In an attempt to support struggling SMEs hit by the COVID-19 pandemic and the vast number of jobs they provide, governments around the world put in place unprecedented measures. In the EU, together with Member States, the European Commission has responded to these emerging needs by adapting EU legislation and facilitating financing for European businesses to help them weather this storm and stay alive. But in order to achieve a recovery and a strong and inclusive economy, we need to restart economic growth rapidly.
Part of the solution could lie in another tool that governments have also at their disposal, and which is often overlooked – public procurement, which can be used to achieve multiple goals at once through the vast amount of public money spent on these contracts. The EU Council recently adopted a set of conclusions centred on how efficient public procurement rules and practices, combined with increased public spending, can accelerate the economic recovery from the COVID-19 crisis and lead to a sustainable and more resilient EU economy.
However, many SMEs currently face significant barriers, both regulatory and non-regulatory, to bidding and winning public procurement contracts – lengthy and difficult bidding processes (very large contracts, expensive standards and certification requirements, etc), lack of knowledge about upcoming contracts and knowledge asymmetry between large and small enterprises, limited resources and experience to bid on contracts, among others.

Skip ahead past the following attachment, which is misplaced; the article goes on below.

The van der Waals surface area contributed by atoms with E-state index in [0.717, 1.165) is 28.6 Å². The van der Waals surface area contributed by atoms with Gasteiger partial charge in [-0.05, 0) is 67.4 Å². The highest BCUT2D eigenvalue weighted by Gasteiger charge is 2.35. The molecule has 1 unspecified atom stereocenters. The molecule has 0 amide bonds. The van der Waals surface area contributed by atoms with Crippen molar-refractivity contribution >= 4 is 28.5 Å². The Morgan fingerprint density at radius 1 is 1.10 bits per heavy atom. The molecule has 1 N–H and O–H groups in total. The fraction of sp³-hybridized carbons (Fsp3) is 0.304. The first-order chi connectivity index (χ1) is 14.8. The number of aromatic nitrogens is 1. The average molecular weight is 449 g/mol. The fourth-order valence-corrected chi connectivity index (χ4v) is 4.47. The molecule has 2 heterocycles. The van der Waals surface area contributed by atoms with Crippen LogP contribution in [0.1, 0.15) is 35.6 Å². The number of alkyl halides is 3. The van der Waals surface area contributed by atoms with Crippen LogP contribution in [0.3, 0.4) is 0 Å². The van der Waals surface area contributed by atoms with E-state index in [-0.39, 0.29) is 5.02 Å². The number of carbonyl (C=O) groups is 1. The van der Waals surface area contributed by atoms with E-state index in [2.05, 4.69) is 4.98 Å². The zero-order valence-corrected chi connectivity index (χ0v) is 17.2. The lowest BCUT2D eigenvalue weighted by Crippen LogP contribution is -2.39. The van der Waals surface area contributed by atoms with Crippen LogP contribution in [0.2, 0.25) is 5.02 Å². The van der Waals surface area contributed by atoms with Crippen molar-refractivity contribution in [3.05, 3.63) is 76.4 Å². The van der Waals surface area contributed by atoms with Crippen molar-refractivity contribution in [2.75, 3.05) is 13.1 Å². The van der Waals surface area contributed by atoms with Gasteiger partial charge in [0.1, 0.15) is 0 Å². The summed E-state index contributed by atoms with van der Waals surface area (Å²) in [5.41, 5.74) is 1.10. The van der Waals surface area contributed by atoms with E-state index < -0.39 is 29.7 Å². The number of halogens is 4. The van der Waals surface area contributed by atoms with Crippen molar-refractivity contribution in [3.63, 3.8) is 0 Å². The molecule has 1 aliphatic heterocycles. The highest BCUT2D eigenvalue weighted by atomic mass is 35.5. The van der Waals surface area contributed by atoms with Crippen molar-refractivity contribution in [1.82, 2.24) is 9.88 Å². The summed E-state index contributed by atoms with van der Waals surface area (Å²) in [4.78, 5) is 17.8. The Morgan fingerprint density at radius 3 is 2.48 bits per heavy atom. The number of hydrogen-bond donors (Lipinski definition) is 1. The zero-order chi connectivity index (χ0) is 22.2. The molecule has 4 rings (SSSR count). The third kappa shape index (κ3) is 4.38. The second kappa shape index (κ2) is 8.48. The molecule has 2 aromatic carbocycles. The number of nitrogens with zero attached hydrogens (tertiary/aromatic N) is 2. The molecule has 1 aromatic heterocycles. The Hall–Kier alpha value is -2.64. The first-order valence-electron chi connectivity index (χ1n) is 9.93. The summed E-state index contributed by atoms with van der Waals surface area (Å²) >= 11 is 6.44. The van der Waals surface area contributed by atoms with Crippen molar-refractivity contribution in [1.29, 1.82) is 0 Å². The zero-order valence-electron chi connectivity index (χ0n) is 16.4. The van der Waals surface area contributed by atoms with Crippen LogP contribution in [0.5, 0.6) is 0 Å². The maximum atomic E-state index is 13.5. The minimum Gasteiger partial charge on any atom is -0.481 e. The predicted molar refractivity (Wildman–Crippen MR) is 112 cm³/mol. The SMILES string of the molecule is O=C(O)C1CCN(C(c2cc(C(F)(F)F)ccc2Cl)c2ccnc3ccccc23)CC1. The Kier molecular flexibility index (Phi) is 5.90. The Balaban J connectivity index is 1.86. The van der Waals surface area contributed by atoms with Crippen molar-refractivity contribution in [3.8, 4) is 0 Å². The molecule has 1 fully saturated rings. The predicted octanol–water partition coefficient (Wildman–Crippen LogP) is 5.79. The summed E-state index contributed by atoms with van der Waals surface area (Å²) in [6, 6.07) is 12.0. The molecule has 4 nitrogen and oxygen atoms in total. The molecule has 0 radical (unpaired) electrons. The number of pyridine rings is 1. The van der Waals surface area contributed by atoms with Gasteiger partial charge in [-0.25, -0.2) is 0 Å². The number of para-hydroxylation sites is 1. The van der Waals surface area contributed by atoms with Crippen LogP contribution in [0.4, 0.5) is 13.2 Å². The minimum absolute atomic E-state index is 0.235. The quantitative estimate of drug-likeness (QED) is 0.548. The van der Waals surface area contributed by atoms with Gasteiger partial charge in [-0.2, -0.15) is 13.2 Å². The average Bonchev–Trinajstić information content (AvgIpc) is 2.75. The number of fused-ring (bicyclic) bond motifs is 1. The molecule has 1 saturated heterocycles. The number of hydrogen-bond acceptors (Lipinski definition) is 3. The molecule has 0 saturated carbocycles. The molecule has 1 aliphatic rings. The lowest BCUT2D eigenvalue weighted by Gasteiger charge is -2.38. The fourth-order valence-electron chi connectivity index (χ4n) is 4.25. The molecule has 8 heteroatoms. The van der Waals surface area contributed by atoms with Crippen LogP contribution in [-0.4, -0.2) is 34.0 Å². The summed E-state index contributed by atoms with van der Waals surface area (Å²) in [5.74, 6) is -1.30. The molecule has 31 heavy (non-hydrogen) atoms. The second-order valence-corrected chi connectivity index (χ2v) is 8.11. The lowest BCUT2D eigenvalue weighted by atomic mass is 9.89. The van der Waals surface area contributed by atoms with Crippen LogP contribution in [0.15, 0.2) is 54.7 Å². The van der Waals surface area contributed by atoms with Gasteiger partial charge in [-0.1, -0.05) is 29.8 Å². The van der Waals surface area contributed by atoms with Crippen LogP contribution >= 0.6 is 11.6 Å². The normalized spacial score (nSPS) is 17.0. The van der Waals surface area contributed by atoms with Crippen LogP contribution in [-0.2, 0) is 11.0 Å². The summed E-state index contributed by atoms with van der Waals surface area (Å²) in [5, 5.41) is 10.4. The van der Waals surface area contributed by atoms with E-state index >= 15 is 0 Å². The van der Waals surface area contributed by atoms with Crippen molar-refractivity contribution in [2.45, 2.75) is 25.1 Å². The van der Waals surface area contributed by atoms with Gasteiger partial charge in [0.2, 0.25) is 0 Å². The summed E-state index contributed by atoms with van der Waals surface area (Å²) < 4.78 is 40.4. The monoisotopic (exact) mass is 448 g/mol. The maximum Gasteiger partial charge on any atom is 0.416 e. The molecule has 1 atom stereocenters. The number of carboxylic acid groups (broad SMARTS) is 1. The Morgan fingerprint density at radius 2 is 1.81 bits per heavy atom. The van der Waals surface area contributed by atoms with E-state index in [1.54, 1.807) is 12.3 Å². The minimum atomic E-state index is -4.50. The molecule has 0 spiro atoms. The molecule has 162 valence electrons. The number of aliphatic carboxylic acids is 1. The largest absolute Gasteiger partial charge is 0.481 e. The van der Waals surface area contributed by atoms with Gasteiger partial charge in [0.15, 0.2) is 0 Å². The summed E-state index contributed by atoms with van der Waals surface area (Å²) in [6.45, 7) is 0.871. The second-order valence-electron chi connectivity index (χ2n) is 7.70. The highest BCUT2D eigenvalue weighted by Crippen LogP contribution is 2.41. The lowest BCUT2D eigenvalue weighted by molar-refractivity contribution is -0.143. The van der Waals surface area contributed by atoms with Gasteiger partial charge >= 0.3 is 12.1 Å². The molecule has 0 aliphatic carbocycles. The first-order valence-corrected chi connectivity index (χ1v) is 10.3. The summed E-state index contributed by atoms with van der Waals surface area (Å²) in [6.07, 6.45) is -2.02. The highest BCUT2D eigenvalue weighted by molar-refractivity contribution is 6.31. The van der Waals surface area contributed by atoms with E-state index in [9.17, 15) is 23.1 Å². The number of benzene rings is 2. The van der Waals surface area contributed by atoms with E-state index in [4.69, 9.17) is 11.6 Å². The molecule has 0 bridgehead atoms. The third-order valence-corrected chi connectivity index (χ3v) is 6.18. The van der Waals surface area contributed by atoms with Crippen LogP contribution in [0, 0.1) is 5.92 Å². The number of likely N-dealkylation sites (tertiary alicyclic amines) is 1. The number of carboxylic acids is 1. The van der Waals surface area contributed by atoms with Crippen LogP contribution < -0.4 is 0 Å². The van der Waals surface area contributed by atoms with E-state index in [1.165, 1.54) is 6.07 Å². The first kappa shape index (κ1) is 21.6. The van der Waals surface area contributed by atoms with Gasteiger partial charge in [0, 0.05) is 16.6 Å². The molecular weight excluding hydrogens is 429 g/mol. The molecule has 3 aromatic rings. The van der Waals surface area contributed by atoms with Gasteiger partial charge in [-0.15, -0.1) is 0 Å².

How can policy and decision makers help reduce these barriers and promote better SME inclusion in public procurement contracts? And as a result, how can governments use public procurement as a strategic tool to foster sustainable and innovative growth, while reducing administrative burdens and compliance costs at the same time?
This was at the heart of the discussions of an online conference organised by ACCA, SMEunited and the European Bank for Reconstruction and Development (EBRD), with public procurement experts from the European Commission, the European Parliament, the OECD and from Cyprus and Ireland.
Transparency, simplification of the process and professionalisation of the procurement function were the key words of the debate. The event was attended by over 370 participants from all over the world.
After a welcome speech by Aleksandra Zaronina-Kirillova, Head of SME Affairs, ACCA, a presentation of the New models of Public Procurement : a tool for sustainable recovery report by Rachel Bleetman, ACCA’s Public Sector expert, and a keynote speech from Katharina Knapton- Vierlich, Head of Unit, Public Procurement, DG GROW , European Commission, the panel moderated by Gerhard Huemer, Director Economic Affairs, SMEunited welcomed Matthieu Cahen, Senior Policy Analyst, Public Procurement & Infrastructures, OECD; Eliza Niewiadomska, Senior counsel in charge of the public procurement sector at the Legal Transition Programme, EBRD; Philippos Katranis, Public Procurement expert, Treasury of the Republic of Cyprus and Paul Quinn, Government CPO and CEO, Office of Government Procurement of Ireland. Keynote concluding remarks were delivered by MEP Ondřej KOVAŘÍK.